The material on Whale Sound is generated partly through submissions (self- and third-party) and partly through solicitations. The project is a lot of fun, but also a lot of work, and I have to find ways to maximize the effectiveness of the time I have to spend on it. Submissions will carry on as they are, but one thing I’ve now decided is that I won’t be soliciting material from any poet without an active online presence.
On the conceptual plane, Whale Sound is a web-dependent project – it simply could not have existed pre-web – and focusing on web-active poets strikes me as a good way to honor the project’s essential ‘webness’. But there are some eminently practical considerations behind this decision. Here they are, wrapped up in the three questions I now ask myself before pursuing any solicitation:
1. Does the poet have work freely available online, as opposed to locked up in print journals or in copyright-sealed print collections? I’ve had some experiences with trying to get permission to include such text on Whale Sound. Although I succeeded in one case – and still love the piece in question – I quickly decided that dealing with publishers and agents and filling out forms, sending endless emails and/or being asked to pay for usage is simply too much trouble – however amazing the piece – when the supply of freely available amazing online pieces is frankly enormous. After a couple of months on the project (and the levels of poetry-dross out there notwithstanding) it’s absolutely clear to me that Whale Sound won’t exhaust freely available online poem amazingness for years to come.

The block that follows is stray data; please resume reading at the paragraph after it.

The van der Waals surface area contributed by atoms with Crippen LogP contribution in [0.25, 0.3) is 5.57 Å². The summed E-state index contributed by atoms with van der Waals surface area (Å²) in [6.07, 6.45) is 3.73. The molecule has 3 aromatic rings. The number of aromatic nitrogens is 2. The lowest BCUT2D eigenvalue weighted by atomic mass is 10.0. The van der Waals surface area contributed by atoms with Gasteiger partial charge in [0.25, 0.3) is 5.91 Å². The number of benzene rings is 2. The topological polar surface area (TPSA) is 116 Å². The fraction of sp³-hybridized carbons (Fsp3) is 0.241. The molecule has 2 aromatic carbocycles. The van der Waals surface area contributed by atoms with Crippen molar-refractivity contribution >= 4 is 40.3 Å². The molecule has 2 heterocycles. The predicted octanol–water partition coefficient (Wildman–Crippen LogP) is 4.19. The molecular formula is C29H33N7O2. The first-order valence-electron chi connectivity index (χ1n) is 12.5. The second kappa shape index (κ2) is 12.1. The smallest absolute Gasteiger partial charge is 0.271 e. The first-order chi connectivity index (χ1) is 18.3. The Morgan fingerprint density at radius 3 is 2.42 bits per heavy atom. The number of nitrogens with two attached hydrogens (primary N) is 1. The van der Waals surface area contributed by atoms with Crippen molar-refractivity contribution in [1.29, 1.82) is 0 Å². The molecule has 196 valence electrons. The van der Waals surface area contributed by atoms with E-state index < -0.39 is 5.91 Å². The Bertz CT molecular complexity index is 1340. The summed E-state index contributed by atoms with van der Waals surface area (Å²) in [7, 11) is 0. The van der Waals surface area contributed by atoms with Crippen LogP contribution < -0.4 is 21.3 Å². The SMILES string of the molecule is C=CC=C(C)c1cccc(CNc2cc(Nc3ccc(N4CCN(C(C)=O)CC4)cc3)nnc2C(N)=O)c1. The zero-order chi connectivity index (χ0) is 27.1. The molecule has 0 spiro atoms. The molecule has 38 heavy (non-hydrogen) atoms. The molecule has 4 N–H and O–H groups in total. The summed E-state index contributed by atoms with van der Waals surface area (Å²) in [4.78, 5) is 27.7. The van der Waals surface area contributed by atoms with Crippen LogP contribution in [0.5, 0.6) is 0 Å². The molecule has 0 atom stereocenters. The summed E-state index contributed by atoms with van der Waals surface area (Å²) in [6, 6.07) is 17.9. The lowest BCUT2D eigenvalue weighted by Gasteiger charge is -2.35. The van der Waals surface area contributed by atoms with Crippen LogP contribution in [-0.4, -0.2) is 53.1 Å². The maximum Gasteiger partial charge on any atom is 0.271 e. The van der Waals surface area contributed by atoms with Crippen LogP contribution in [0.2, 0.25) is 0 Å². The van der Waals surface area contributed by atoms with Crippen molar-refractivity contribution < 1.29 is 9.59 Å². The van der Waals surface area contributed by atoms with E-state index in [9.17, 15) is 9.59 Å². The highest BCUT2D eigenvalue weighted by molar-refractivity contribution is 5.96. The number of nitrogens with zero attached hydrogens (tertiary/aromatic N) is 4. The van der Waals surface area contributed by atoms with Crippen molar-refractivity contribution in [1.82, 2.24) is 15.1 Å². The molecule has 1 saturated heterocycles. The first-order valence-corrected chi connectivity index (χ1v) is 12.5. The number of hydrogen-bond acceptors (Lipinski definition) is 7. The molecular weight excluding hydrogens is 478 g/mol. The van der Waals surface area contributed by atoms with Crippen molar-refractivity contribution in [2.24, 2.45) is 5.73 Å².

2. Is the poet easy to contact? In some cases, I’ve found a piece online I really liked that lacked contact info in the journal bio. A Google search did not throw up a website, blog or Facebook page for the poet. What next, then? In three instances, I emailed the editor of the online publication and got two positive responses, the third is still out there after several weeks. In another case, after much searching, I found an email address online buried in small print and linked to the poet’s day-job and got lucky that way. But again, I have a life and a day-job of my own and this is all just too much trouble, given the quantity of excellent work out there attached to an easily-contactable poet with an active online presence.
3. How will the poet promote his or her Whale Sound reading? Do they have an active website/blog or active Facebook/Twitter accounts? The more each poet promotes their own reading, the more they promote all the other poets on Whale Sound. It’s collective self-promotion. The entire project benefits most from including poets with an active web presence, since that raises the level and intensity of that collective self-promotion. Of the three considerations I list here, this is the least pressing to me, since I think the levels of collective self-promotion already at play on Whale Sound can afford to carry a few less-active-online poets, but I’m keenly aware it’s a balance I need to keep in mind.